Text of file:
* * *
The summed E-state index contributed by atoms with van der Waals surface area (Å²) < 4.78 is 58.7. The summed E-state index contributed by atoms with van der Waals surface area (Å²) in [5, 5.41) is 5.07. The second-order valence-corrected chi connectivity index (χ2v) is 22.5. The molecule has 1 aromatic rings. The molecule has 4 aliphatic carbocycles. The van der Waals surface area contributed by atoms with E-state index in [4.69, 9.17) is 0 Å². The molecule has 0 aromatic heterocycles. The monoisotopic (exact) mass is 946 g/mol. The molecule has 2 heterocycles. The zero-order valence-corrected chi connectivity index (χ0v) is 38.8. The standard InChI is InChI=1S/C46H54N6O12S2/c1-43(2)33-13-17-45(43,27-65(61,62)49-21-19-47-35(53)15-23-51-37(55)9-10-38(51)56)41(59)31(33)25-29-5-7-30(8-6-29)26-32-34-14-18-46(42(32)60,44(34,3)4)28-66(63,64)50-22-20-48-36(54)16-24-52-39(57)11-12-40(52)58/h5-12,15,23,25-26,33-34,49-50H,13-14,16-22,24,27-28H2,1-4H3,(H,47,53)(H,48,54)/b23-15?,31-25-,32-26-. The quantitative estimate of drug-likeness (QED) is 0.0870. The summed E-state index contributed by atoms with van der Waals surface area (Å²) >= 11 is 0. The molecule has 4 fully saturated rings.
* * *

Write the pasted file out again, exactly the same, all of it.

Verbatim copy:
The summed E-state index contributed by atoms with van der Waals surface area (Å²) < 4.78 is 58.7. The summed E-state index contributed by atoms with van der Waals surface area (Å²) in [5, 5.41) is 5.07. The second-order valence-corrected chi connectivity index (χ2v) is 22.5. The molecule has 1 aromatic rings. The molecule has 4 aliphatic carbocycles. The van der Waals surface area contributed by atoms with E-state index in [4.69, 9.17) is 0 Å². The molecule has 0 aromatic heterocycles. The monoisotopic (exact) mass is 946 g/mol. The molecule has 2 heterocycles. The zero-order valence-corrected chi connectivity index (χ0v) is 38.8. The standard InChI is InChI=1S/C46H54N6O12S2/c1-43(2)33-13-17-45(43,27-65(61,62)49-21-19-47-35(53)15-23-51-37(55)9-10-38(51)56)41(59)31(33)25-29-5-7-30(8-6-29)26-32-34-14-18-46(42(32)60,44(34,3)4)28-66(63,64)50-22-20-48-36(54)16-24-52-39(57)11-12-40(52)58/h5-12,15,23,25-26,33-34,49-50H,13-14,16-22,24,27-28H2,1-4H3,(H,47,53)(H,48,54)/b23-15?,31-25-,32-26-. The quantitative estimate of drug-likeness (QED) is 0.0870. The summed E-state index contributed by atoms with van der Waals surface area (Å²) >= 11 is 0. The molecule has 4 fully saturated rings.